Monday, November 25, 2013

New Scupltures Adorn Indiana's Ellettsville Lodge



From "New sculptures of saints adorn Ellettsville’s Masonic lodge"
By Rachel Bunn in the Bloomington Herald Times today:

For years, after finishing his work as a cutter at Bybee Stone Co., Tom
Dixon would head to a corner of the parking lot near the Ellettsville
Masonic Lodge.

Inside a tent, he spent nearly a decade chipping away at blocks of
limestone, forming two figures — St. John the Baptist and St. John the
Evangelist — that are now proudly adorning the Masonic Lodge.

“I reached a major goal in my life to be able to do this,” Dixon said of
the sculptures. “I think everything worked out perfectly.”

In 2002, Dixon had just moved to town, renting an apartment near the
Ellettsville Masonic Lodge. The lodge was expanding its historic building
into the lot beside it, and he walked across the street to offer his help.

“I was looking for something to do, not for money or anything,” Dixon said.

His initial idea was to add to simple, sculpted panels to the building,
but lodge members worried that it would leave holes in the building’s
facade while they were being completed.

Members came up with the sculpture idea, leaving alcoves in the side of
the building for two statues: one of St. John the Baptist and the other of
St. John the Evangelist, the patron saints of the Masons.

Meeting over several Tuesdays, the Masons and Dixon developed ideas for
the building, sketching things on napkins at times. When it came to the
statues, it was decided that they would be large, standing at about 6 feet
tall, just slightly smaller than Dixon himself.

Though the Masons provided the subjects, they gave Dixon free rein over
the style for the saints, which he choose to complete in
Renaissance-style, with St. John the Evangelist styled after Italian
artist Donatello’s work.

The first drawings that Dixon made of the figures were what he worked from
for 10 years as he painstakingly carved details of the statues, including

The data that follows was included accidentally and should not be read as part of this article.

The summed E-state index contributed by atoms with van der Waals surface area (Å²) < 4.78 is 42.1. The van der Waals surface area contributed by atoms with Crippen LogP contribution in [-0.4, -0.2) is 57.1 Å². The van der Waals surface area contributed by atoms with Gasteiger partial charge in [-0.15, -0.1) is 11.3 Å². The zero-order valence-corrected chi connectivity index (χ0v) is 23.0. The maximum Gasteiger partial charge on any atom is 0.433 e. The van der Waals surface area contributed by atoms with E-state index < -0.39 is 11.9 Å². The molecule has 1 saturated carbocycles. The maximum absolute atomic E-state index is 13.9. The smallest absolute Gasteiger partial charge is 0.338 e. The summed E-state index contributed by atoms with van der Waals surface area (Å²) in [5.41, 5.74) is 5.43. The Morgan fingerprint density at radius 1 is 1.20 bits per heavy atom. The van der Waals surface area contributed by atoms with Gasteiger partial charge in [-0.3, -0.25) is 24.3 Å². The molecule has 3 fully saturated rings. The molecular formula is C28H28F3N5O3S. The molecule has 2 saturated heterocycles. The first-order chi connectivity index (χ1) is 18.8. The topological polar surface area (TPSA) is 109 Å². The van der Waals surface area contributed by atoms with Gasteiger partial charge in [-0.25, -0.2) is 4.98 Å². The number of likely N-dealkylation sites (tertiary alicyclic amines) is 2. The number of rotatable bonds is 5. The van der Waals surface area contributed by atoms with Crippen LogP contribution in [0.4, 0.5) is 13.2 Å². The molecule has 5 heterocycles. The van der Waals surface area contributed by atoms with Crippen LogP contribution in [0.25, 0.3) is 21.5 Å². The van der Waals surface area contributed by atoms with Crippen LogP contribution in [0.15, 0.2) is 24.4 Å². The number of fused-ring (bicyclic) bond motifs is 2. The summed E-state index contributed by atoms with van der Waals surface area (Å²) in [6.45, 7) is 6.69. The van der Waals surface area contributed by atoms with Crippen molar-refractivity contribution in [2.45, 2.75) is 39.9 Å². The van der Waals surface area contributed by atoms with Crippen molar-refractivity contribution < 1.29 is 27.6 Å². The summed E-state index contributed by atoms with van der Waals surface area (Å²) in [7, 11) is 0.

the inner sleeves and lines on the palms of the figures’ hands.

For sculptures, the tools are still the same as they were thousands of
years ago, with Dixon forming the figures using chisels and files, though
getting the modern aid of an air hammer. By nature, sculpting anything
takes time, but other things kept the statues under construction while the
rest of the building was complete.

Work was delayed for several years when the Dixon family hit a rough
patch. First, Dixon’s father died, then his wife, Nancy, was diagnosed
with multiple sclerosis. And Dixon had an undiagnosed corn allergy, which
led to coughing so much he tore the retinas in both eyes, and a ruptured
appendix all in the span of about three years. In addition, Dixon was
donating his time to the statues, which became scarce when Bybee had
several large orders one summer.

Still, he pressed on, and two weeks ago, were placed in the frames facing
Sale Street in downtown Ellettsville.

“Every time I drive by there, I get a royal charge out of it,” Dixon said.

Dick Jacobs, trustee of the Ellettsville Masons, helped connect Dixon with
the Masons a decade ago, and seemed pleased to have the statues finally
out in the public.

“They’re absolutely beautiful,” Jacobs said. “Tom did a nice job. We’re
glad to have them in the position that they are in.”

Other Masons agree. Steven Devine, worshipful master of the Ellettsville
Masons, praised Dixon’s dedication and craftsman ship, calling the
attention to detail in the hands of the statues “awesome.”

“With him taking the time to do that, they came out phenomenal,” Devine said.

The statues are the last pieces of the expanded lodge, which laid its
cornerstone in 2004. For Devine, seeing the building in its complete state
is a reminder of the love and dedication to the Masons in Ellettsville.

“Anything we can do to beautify the street even more makes Ellettsville
that more attractive,” he said.

But for the artist, Dixon, there’s something even more special about
seeing his work finally on display.

Usually there is always something that you could have done better, but in
this case, Dixon there’s nothing he would have done differently.

“You want to do something really special — you know you can do it, you
just want the opportunity,” Dixon said. “Now, when I die, I can die
happy.'


H/T Roger Neptune

1 comment:

CapnEddy said...

Masonic Awareness @ the Speed of Light; http://www.matsol.info has the complete story of the quarry where the stones came from, the artist and their placing on HD/BD Video. To be available March 1, 2014..